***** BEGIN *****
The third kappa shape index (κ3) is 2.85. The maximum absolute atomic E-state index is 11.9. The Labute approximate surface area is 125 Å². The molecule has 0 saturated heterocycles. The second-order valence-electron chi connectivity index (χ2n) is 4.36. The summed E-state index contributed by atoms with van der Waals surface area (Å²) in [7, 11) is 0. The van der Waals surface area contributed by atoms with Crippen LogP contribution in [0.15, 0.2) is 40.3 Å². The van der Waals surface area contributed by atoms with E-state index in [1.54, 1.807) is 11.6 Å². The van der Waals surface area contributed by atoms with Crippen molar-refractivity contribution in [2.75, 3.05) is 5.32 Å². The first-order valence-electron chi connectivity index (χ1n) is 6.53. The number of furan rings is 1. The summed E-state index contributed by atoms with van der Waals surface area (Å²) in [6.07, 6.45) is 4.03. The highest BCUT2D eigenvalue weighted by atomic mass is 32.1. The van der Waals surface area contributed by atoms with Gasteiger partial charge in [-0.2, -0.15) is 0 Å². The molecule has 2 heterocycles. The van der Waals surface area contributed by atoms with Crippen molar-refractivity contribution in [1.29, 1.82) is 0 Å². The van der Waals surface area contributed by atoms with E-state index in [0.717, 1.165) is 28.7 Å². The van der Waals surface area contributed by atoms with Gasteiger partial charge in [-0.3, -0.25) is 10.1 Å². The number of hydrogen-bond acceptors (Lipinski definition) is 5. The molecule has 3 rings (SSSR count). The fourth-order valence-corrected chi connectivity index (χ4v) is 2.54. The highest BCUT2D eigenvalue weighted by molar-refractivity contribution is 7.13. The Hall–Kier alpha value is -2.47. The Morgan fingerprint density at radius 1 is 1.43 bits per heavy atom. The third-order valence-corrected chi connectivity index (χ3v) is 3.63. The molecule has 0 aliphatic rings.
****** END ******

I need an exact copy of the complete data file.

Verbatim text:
The third kappa shape index (κ3) is 2.85. The maximum absolute atomic E-state index is 11.9. The Labute approximate surface area is 125 Å². The molecule has 0 saturated heterocycles. The second-order valence-electron chi connectivity index (χ2n) is 4.36. The summed E-state index contributed by atoms with van der Waals surface area (Å²) in [7, 11) is 0. The van der Waals surface area contributed by atoms with Crippen LogP contribution in [0.15, 0.2) is 40.3 Å². The van der Waals surface area contributed by atoms with E-state index in [1.54, 1.807) is 11.6 Å². The van der Waals surface area contributed by atoms with Crippen molar-refractivity contribution in [2.75, 3.05) is 5.32 Å². The first-order valence-electron chi connectivity index (χ1n) is 6.53. The number of furan rings is 1. The summed E-state index contributed by atoms with van der Waals surface area (Å²) in [6.07, 6.45) is 4.03. The highest BCUT2D eigenvalue weighted by atomic mass is 32.1. The van der Waals surface area contributed by atoms with Gasteiger partial charge in [-0.2, -0.15) is 0 Å². The molecule has 2 heterocycles. The van der Waals surface area contributed by atoms with Crippen molar-refractivity contribution in [1.29, 1.82) is 0 Å². The van der Waals surface area contributed by atoms with E-state index in [0.717, 1.165) is 28.7 Å². The van der Waals surface area contributed by atoms with Gasteiger partial charge in [-0.3, -0.25) is 10.1 Å². The number of hydrogen-bond acceptors (Lipinski definition) is 5. The molecule has 3 rings (SSSR count). The fourth-order valence-corrected chi connectivity index (χ4v) is 2.54. The highest BCUT2D eigenvalue weighted by molar-refractivity contribution is 7.13. The Hall–Kier alpha value is -2.47. The Morgan fingerprint density at radius 1 is 1.43 bits per heavy atom. The third-order valence-corrected chi connectivity index (χ3v) is 3.63. The molecule has 0 aliphatic rings.